Written by Emma Rasmussen
The airline industry of quieter engines, carbon fiber, advanced computers, and glass cockpits is a far cry from the industry that followed the Second World War. Instead, the airline industry consisted of piston-driven airliners, chrome fuselages, iconic cheatlines, and a whole lot of smoke. Enjoying economic superiority and unscathed infrastructure, the United States dominated this bygone aviation industry with the innovations that directly resulted from the war. However, the United States was not alone in recalibrating its focus on civilian aviation with newfound technology. Despite being on the mend from a tumultuous war, Britain was investing heavily in its civilian aviation sector and had successfully developed the first ever jet airliner. The sleek design of the De Havilland DH106 Comet and its quieter, more comfortable passenger experience became an attractive distinction from the noisy propellor aircraft of the era. British Overseas Airways Corporation (B.O.A.C) was keenly interested in introducing the aircraft to its fleet, and did so in 1954 with a voyage between London and Johannesburg.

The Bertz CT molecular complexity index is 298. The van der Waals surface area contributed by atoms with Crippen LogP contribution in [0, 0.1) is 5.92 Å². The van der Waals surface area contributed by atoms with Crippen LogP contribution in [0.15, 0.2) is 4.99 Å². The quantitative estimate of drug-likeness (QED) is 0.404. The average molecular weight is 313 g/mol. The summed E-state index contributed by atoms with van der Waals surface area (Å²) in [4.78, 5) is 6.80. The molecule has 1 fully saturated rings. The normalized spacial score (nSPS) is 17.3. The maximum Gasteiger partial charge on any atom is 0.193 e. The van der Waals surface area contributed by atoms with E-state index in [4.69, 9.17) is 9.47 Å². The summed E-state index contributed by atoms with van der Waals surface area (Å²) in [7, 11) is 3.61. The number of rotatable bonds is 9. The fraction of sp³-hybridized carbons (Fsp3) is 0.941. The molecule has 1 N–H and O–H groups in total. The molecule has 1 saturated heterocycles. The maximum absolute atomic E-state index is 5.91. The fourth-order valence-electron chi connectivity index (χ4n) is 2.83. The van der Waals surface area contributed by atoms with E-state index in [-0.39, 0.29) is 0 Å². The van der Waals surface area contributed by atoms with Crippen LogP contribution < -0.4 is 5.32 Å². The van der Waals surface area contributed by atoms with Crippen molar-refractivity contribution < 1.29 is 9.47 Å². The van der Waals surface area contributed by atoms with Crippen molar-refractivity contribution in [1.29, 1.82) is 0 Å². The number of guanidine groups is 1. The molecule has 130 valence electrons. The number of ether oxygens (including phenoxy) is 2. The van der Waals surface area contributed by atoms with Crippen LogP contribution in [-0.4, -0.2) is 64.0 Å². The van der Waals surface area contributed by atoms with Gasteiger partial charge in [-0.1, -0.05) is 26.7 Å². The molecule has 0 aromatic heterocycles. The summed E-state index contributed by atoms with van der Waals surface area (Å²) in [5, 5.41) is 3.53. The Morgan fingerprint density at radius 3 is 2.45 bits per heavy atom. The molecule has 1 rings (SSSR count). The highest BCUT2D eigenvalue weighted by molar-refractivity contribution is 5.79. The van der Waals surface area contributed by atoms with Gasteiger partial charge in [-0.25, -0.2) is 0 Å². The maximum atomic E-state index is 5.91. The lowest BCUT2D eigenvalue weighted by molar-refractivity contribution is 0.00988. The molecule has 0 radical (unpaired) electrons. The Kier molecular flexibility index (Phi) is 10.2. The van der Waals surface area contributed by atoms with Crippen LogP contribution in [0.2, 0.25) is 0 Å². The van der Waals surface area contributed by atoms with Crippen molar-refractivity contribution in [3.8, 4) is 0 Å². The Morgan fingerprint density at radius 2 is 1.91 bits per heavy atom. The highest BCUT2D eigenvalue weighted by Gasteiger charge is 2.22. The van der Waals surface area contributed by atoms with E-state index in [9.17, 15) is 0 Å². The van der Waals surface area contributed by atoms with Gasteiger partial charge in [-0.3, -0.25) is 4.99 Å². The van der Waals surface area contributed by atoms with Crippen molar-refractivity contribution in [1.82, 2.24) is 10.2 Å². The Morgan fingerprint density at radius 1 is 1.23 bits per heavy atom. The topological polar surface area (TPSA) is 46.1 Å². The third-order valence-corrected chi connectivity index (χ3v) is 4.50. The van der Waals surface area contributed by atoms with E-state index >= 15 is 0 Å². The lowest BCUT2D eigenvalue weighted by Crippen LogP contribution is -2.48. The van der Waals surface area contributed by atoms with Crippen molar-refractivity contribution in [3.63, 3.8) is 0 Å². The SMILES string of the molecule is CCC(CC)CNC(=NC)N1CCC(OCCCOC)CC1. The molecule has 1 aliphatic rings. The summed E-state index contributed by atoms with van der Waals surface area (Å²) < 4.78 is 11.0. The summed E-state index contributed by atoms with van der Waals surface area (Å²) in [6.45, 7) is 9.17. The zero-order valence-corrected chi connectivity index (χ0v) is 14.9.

Her Majesty’s pioneering aircraft, and the national prestige it attracted, was short-lived, much to the misfortune of De Havilland. Numerous hull-losses from structural failure and a flawed wing profile marred the image of Britain’s aviation industry, and the Comet subsequently lost public confidence. After design modifications to the aircraft, it quietly continued service for over a decade. Unfortunately, the British jetliner market never fully recovered as the world’s airlines opted for the American Boeing 707 and Douglas DC-8. Aviation’s so-called “jet age” came into its own shortly thereafter, with the Americans once again dominating. The British aviation industry, now largely privatized, continued to develop future jet airliners in hopes of finding their own success.